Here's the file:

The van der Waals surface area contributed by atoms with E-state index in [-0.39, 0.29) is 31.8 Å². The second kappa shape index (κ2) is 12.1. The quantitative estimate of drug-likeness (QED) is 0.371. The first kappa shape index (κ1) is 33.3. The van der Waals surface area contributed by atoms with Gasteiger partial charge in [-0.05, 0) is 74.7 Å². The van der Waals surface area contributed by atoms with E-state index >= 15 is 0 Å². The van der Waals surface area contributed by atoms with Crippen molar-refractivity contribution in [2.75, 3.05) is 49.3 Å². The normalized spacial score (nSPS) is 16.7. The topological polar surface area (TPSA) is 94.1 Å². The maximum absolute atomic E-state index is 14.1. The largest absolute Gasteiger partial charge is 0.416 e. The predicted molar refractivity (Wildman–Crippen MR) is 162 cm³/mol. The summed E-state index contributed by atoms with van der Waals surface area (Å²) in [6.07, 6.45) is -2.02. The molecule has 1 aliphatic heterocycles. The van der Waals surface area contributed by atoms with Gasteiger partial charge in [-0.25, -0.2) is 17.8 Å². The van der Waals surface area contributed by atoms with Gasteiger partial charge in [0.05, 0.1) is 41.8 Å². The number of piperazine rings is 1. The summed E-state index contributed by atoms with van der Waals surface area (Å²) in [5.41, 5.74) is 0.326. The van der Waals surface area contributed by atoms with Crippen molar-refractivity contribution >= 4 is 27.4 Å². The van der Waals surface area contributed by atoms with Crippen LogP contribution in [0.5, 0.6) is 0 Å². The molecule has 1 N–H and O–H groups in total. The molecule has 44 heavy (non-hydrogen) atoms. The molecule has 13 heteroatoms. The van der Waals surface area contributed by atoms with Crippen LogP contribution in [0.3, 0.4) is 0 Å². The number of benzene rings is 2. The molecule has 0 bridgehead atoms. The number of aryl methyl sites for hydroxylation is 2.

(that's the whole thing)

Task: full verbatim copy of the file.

The van der Waals surface area contributed by atoms with E-state index in [-0.39, 0.29) is 31.8 Å². The second kappa shape index (κ2) is 12.1. The quantitative estimate of drug-likeness (QED) is 0.371. The first kappa shape index (κ1) is 33.3. The van der Waals surface area contributed by atoms with Gasteiger partial charge in [-0.05, 0) is 74.7 Å². The van der Waals surface area contributed by atoms with E-state index >= 15 is 0 Å². The van der Waals surface area contributed by atoms with Crippen molar-refractivity contribution in [2.75, 3.05) is 49.3 Å². The normalized spacial score (nSPS) is 16.7. The topological polar surface area (TPSA) is 94.1 Å². The maximum absolute atomic E-state index is 14.1. The largest absolute Gasteiger partial charge is 0.416 e. The predicted molar refractivity (Wildman–Crippen MR) is 162 cm³/mol. The summed E-state index contributed by atoms with van der Waals surface area (Å²) in [6.07, 6.45) is -2.02. The molecule has 1 aliphatic heterocycles. The van der Waals surface area contributed by atoms with Gasteiger partial charge in [-0.25, -0.2) is 17.8 Å². The van der Waals surface area contributed by atoms with Gasteiger partial charge in [0.05, 0.1) is 41.8 Å². The number of piperazine rings is 1. The summed E-state index contributed by atoms with van der Waals surface area (Å²) in [5.41, 5.74) is 0.326. The van der Waals surface area contributed by atoms with Crippen molar-refractivity contribution >= 4 is 27.4 Å². The van der Waals surface area contributed by atoms with Crippen LogP contribution in [0.5, 0.6) is 0 Å². The molecule has 1 N–H and O–H groups in total. The molecule has 44 heavy (non-hydrogen) atoms. The molecule has 13 heteroatoms. The van der Waals surface area contributed by atoms with Crippen LogP contribution in [0.3, 0.4) is 0 Å². The number of benzene rings is 2. The molecule has 0 bridgehead atoms. The number of aryl methyl sites for hydroxylation is 2.